I have also been hurt by good rational reasonable humans, though not religious humans.
     
  6. osgart

    osgart Nothing my eye, Something for sure

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    I'm an atheist who accepts that there is objective morality. It's solely up to us to be moral. There's no authority of morality who determines who is morally acceptable and who isn't. There is no natural moral law existing in nature. Rather objective morality is something that just happens to be. Because of objective morality worthwhile societies can be built.

    I don't see why this would scare people. Perhaps what scares people is that evil also exists, and the freedom to choose it or not.

    Moral responsibility rests with the person themselves and not anybody else. I think a lot of people desire to be moral. And a lot of people have sub optimal morals too.

    If there was a God this earthly situation isn't a morally acceptable situation. Life isn't the goal of existence. We are along for the ride.

    The only religious bone I have is that life is no incident, or accident and that it might be eternally existent.

    Moral control can only rest with the person. There's no other agent for it.

    Aside from objective morality there are also relative moralities that people have. Relative in the sense that they are individual moralities that are not shared by everybody.

    Wouldn't it be nice if there were a guidebook to life to avoid immoral harms?

    The existence of virtues and platonic love sometimes makes me wonder if there are eternal angels. The existence of vice might mean that there are eternal demons out there.

    But an all pervasive, infinite God and grande old eternal judge is entirely made up. Heaven and hell rests within everybody's choice of morals. There's no such place as hell.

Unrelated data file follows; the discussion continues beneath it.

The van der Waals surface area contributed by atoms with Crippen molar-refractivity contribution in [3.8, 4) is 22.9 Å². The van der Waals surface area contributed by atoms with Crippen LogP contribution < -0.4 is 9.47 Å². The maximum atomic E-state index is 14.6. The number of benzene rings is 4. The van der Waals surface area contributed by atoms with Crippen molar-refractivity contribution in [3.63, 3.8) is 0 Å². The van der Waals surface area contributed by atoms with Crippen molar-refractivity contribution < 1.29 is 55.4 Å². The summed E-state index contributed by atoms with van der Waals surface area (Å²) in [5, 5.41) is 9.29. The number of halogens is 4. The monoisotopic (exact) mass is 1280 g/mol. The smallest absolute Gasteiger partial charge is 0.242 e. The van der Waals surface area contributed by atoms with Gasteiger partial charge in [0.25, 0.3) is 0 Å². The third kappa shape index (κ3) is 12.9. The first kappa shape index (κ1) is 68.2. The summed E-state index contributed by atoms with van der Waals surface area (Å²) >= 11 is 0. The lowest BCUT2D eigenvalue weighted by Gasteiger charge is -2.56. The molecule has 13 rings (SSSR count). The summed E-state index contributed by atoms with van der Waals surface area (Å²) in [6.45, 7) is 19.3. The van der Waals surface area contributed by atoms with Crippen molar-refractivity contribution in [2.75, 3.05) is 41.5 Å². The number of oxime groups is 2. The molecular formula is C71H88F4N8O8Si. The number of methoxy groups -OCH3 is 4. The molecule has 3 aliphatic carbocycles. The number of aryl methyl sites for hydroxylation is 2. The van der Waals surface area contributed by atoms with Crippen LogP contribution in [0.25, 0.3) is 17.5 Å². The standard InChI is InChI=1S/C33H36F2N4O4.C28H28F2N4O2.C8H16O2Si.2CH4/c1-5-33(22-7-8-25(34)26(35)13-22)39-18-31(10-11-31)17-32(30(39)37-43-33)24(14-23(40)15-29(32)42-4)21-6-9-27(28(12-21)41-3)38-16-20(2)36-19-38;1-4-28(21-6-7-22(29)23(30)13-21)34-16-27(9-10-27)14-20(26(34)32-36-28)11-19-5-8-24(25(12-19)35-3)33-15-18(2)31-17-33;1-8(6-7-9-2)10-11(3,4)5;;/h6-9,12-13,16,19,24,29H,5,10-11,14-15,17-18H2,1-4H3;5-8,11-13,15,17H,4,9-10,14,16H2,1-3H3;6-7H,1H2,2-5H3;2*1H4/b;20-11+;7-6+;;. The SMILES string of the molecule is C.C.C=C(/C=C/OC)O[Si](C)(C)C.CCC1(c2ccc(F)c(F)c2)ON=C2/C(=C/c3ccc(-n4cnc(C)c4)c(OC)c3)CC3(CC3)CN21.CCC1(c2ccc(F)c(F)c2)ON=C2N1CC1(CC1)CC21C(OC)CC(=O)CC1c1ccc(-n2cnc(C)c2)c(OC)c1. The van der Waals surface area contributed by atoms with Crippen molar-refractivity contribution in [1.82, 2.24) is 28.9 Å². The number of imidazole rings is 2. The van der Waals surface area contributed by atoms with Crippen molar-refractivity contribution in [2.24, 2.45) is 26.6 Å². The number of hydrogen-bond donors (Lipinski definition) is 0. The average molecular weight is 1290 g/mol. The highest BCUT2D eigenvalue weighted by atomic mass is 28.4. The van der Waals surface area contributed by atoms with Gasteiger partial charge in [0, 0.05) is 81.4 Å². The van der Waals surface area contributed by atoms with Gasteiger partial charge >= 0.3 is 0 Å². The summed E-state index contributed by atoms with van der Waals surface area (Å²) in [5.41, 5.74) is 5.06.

Who knows perhaps evil will one day be realized and reckoned to be defeated. I don't know. It's a useless and damaging thing that exists.
     
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  7. SA Huguenot

    SA Huguenot Well-Known Member

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    Oh how nice for atheists to have such collective amnesia.
    When atheism is unleashed on the populace, such as the Communist party's 1917 Russian revolution, or the Chinese Sedong communist government, or the Veitnam communist, or Pol Pot, of Fidel Castro, the East block etc. Millions of people will die!
    and the first that will be killed will be the Christian.
    In atheism there is no place for theists, but hatred and extermination of any morality.
    Perhaps the atheist should remember how the soviets, and Bolshevics killed of more than 60 million people.
    or how the Kmer rouge took 3 million lives, or the communist atheist Mosambique a million.

    The 20th century is a lesson to the world on what atheism could achieve, sweet nothing.
    And do not even try to claim that the communists were not atheists.
    they took their lessons from Marks, and Engels.
    an utopia where no religion exists, for in the atheists' mind, religion was the "opeum of the mind of the Masses"!

    And any person thinking that the human somehow posesses a moral standard, and no religion is needed to be the guideline for morality, that is a myth.
    to the Atheist there is no reason on self moral compass, for why should there be?

    if we are mere animals, why think it is wrong to rape, murder, steal etc?
    It is the nature of man to greed, lust, and to feed.
    The Moral law is the one which is in the concience of Man, and if he so desires to feed these vices, why should he have any guidelines not to do so?
    Is it wrong, asks the atheist, if a person sees a woman and abducts her, rapes her and kills her?
    perhaps, but being an animal, it is his nature to do so, and he can never be held accountable for his nature.